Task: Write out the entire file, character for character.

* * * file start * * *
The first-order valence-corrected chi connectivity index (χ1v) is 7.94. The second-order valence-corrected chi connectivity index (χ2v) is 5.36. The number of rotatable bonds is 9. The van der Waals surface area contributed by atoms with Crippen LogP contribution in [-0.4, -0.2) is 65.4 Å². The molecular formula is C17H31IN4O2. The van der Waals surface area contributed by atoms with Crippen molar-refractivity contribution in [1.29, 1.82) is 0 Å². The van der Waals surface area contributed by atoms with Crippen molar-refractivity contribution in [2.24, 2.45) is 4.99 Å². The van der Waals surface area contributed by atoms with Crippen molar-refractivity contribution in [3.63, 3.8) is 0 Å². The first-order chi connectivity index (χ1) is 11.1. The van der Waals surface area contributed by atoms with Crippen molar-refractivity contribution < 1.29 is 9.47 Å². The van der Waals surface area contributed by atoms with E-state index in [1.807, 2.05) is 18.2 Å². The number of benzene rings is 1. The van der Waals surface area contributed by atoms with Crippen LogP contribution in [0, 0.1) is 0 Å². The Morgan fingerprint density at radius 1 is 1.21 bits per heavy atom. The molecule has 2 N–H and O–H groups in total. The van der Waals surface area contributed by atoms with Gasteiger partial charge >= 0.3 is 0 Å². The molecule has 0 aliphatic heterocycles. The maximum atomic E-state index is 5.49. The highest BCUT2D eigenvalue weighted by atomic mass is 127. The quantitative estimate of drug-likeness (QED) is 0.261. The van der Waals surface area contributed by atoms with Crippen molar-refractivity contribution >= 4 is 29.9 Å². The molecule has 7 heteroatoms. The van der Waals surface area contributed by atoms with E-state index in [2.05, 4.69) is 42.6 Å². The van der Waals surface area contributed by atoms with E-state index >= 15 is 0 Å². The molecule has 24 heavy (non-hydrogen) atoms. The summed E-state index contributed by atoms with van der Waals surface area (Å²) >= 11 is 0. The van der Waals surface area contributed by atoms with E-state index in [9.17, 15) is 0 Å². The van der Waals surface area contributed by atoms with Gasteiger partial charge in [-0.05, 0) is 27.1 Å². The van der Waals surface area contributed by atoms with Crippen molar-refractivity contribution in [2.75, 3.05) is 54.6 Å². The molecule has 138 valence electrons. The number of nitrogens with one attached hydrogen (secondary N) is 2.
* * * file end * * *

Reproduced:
The first-order valence-corrected chi connectivity index (χ1v) is 7.94. The second-order valence-corrected chi connectivity index (χ2v) is 5.36. The number of rotatable bonds is 9. The van der Waals surface area contributed by atoms with Crippen LogP contribution in [-0.4, -0.2) is 65.4 Å². The molecular formula is C17H31IN4O2. The van der Waals surface area contributed by atoms with Crippen molar-refractivity contribution in [1.29, 1.82) is 0 Å². The van der Waals surface area contributed by atoms with Crippen molar-refractivity contribution in [2.24, 2.45) is 4.99 Å². The van der Waals surface area contributed by atoms with Crippen molar-refractivity contribution in [3.63, 3.8) is 0 Å². The first-order chi connectivity index (χ1) is 11.1. The van der Waals surface area contributed by atoms with Crippen molar-refractivity contribution < 1.29 is 9.47 Å². The van der Waals surface area contributed by atoms with E-state index in [1.807, 2.05) is 18.2 Å². The number of benzene rings is 1. The van der Waals surface area contributed by atoms with Crippen LogP contribution in [0, 0.1) is 0 Å². The Morgan fingerprint density at radius 1 is 1.21 bits per heavy atom. The molecule has 2 N–H and O–H groups in total. The van der Waals surface area contributed by atoms with Gasteiger partial charge >= 0.3 is 0 Å². The molecule has 0 aliphatic heterocycles. The maximum atomic E-state index is 5.49. The highest BCUT2D eigenvalue weighted by atomic mass is 127. The quantitative estimate of drug-likeness (QED) is 0.261. The van der Waals surface area contributed by atoms with Crippen molar-refractivity contribution >= 4 is 29.9 Å². The molecule has 7 heteroatoms. The van der Waals surface area contributed by atoms with E-state index in [2.05, 4.69) is 42.6 Å². The van der Waals surface area contributed by atoms with E-state index >= 15 is 0 Å². The molecule has 24 heavy (non-hydrogen) atoms. The summed E-state index contributed by atoms with van der Waals surface area (Å²) >= 11 is 0. The van der Waals surface area contributed by atoms with E-state index in [9.17, 15) is 0 Å². The van der Waals surface area contributed by atoms with Gasteiger partial charge in [-0.05, 0) is 27.1 Å². The van der Waals surface area contributed by atoms with Crippen molar-refractivity contribution in [2.75, 3.05) is 54.6 Å². The molecule has 138 valence electrons. The number of nitrogens with one attached hydrogen (secondary N) is 2.